First, create an environment where people feel comfortable being open and honest. Many times, people will voice objections to a change, but remain silent on what truly drives their hesitation. In order to steer clear of rumors, hearsay and personal attacks, make sure everyone’s cards are on the table in order to even the playing field when advocating for innovation.

Also, be sure to illustrate how innovation as a whole and individual innovation initiatives can benefit the company, to pull everyone together on the same team.

2. Cultural Issues (45.3% of Respondents)

Risk and innovation go hand-in-hand. As the cliche goes, you can’t make an omelet without breaking a few eggs.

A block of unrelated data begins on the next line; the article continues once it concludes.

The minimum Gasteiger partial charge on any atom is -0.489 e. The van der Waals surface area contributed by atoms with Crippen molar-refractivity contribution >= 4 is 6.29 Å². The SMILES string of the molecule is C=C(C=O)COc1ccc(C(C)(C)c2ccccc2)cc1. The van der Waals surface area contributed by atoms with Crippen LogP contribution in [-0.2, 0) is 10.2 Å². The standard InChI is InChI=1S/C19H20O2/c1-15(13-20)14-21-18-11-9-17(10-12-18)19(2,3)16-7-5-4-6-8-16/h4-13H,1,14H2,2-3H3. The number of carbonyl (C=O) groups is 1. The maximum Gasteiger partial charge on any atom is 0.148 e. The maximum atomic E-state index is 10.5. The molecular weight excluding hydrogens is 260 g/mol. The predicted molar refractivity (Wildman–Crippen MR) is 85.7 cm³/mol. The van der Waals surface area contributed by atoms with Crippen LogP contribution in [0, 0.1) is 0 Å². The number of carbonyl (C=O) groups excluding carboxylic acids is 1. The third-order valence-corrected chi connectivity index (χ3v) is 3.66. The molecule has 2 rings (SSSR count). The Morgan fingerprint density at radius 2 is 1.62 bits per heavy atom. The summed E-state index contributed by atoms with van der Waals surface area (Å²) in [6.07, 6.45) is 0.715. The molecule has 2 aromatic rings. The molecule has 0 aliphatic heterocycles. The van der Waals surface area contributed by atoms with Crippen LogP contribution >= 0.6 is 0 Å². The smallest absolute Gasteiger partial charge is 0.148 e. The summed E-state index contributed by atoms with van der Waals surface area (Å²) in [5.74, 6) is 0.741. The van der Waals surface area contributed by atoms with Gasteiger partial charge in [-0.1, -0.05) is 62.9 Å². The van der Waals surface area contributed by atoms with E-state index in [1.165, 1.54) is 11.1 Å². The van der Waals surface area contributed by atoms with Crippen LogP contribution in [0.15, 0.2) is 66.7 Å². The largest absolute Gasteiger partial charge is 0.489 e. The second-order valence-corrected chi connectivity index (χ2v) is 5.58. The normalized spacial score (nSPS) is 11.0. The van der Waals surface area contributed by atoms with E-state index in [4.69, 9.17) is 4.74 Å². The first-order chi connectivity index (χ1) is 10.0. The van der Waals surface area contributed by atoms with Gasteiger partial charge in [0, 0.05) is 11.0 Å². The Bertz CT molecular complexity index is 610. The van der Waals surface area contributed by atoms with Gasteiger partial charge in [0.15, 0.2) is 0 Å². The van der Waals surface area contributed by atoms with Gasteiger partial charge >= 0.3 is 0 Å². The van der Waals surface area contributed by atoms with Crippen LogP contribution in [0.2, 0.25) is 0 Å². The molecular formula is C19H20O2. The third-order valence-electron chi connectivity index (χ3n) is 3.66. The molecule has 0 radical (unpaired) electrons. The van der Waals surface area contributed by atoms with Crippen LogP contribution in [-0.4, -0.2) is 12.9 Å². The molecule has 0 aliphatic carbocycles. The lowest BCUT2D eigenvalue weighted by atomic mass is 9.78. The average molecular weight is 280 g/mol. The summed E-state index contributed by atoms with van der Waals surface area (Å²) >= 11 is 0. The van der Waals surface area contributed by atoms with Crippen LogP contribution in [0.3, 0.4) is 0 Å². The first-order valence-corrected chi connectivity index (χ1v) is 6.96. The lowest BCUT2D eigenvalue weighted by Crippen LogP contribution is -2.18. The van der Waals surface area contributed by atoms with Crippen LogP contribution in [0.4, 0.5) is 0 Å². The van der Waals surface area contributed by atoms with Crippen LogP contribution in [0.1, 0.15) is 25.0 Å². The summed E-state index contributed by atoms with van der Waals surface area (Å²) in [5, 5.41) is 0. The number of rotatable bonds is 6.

Innovation will inevitably lead to some failures, and for some businesses, any missteps are viewed as unacceptable.

Risk and innovation go hand-in-hand. Click To Tweet

This stigma of failure can slow down a company’s innovation processes, and in many cases even grind them to a halt. Considering that innovation can save a company by helping them to avoid becoming obsolete, this can be a big issue.

One great way to minimize risk aversion in an innovation program is by optimizing your proof-of-concept process. While this will not completely eliminate risk, it can allow your company to make informed decisions that will have a higher rate of success.

3. Inability to Act on Signals (41.6% of Respondents)

A large part of enacting an innovative new product, service or procedure is recognizing the need for the change in the first place.

KPMG states that executives identified the inability to act on signaled market changes as the third highest obstacle to innovation.

Innovate before its too late by staying on top of market trends